Endogamy refers to the practice of marriage within a social group. There are a number of different forms, based on convenience, religious beliefs, cultural values, or a desire to consolidate power, among other things. The practice is widespread throughout the world, especially among small social groups which are concerned about the possibility of dying out. When one marries outside of a social group, it is called exogamy.
Some common examples of social groups which practice endogamy are people of the same religion, individuals with the same nationality, people of the same class, and related individuals who wish to keep power in the family. Essentially any social group can practice endogamy, although the larger the group, the more successful it will be in the long term. Small groups may actually cause themselves to die out as a result of the practice, by concentrating deleterious genes which lead to sterility, serious birth defects, and other issues.
Often, social groups simply tend towards marriage within the group, with people preferring partners with similar life and cultural experiences. Sometimes, endogamy is actually heavily enforced through centuries of custom, laws, or cultural pressure. In some regions of the world, certain types — such as lineage endogamy — are actually outlawed, due to the risk of birth defects and developmental disabilities.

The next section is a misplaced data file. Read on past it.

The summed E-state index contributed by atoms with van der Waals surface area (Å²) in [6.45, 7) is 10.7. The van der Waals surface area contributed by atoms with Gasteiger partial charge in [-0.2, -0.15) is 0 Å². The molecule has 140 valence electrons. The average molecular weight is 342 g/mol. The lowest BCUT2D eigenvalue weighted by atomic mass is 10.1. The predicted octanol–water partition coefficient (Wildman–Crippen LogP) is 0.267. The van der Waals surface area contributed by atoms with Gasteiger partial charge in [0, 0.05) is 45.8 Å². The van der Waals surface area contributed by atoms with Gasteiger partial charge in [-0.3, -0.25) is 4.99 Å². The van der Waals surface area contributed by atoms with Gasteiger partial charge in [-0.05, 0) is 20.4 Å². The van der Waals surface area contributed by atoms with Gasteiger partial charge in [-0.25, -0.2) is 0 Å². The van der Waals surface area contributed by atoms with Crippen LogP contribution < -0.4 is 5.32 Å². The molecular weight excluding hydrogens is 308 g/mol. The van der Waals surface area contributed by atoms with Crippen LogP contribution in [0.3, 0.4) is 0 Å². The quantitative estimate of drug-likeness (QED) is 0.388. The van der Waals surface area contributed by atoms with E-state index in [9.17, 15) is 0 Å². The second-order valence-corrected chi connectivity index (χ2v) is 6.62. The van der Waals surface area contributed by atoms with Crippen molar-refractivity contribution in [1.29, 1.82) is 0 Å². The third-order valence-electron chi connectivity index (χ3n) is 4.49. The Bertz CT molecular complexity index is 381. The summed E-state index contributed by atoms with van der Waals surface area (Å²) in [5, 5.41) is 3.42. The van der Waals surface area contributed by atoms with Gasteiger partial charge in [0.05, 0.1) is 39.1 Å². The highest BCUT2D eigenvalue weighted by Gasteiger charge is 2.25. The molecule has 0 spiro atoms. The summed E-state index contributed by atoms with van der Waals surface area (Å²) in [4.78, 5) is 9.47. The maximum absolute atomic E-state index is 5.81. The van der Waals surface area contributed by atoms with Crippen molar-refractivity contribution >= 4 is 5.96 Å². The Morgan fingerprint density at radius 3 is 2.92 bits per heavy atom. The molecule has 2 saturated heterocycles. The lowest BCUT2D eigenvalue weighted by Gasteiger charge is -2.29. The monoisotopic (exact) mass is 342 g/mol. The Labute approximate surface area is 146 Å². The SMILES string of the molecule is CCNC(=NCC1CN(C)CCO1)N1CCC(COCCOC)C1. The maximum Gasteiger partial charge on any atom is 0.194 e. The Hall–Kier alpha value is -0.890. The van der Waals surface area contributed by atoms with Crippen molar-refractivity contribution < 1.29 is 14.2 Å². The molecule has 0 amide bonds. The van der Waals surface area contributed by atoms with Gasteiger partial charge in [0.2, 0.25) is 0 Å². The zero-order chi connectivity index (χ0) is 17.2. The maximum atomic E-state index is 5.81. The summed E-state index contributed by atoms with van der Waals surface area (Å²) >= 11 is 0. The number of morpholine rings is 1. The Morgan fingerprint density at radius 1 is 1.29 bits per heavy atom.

There are four rough categories of endogamy: caste, village, class, and lineage. In the first sense, people within a rigid caste system prefer to marry people of the same caste. This is particularly common in India, a nation with an extensive caste system. Village endogamy occurs when people in the same village or town marry each other; sometimes this is done by convenience, since other partners may be difficult to find, especially in highly rural areas.
Class endogamy is one of the more widespread forms. It refers to marrying within a particular class; for examples, explore the wedding announcements in a large metropolitan newspaper, which typically document unions of wealthy and powerful individuals. Cultural values often enforce this form, with practitioners seeking out partners with similar beliefs and life histories. Finally, lineage endogamy refers to keeping marriages within an extended family; the Egyptian royal family, for example, followed this practice.
Refugees and migrant communities often practice endogamy in an attempt to keep their culture intact. This is especially common with small communities which would otherwise be swamped by a larger population.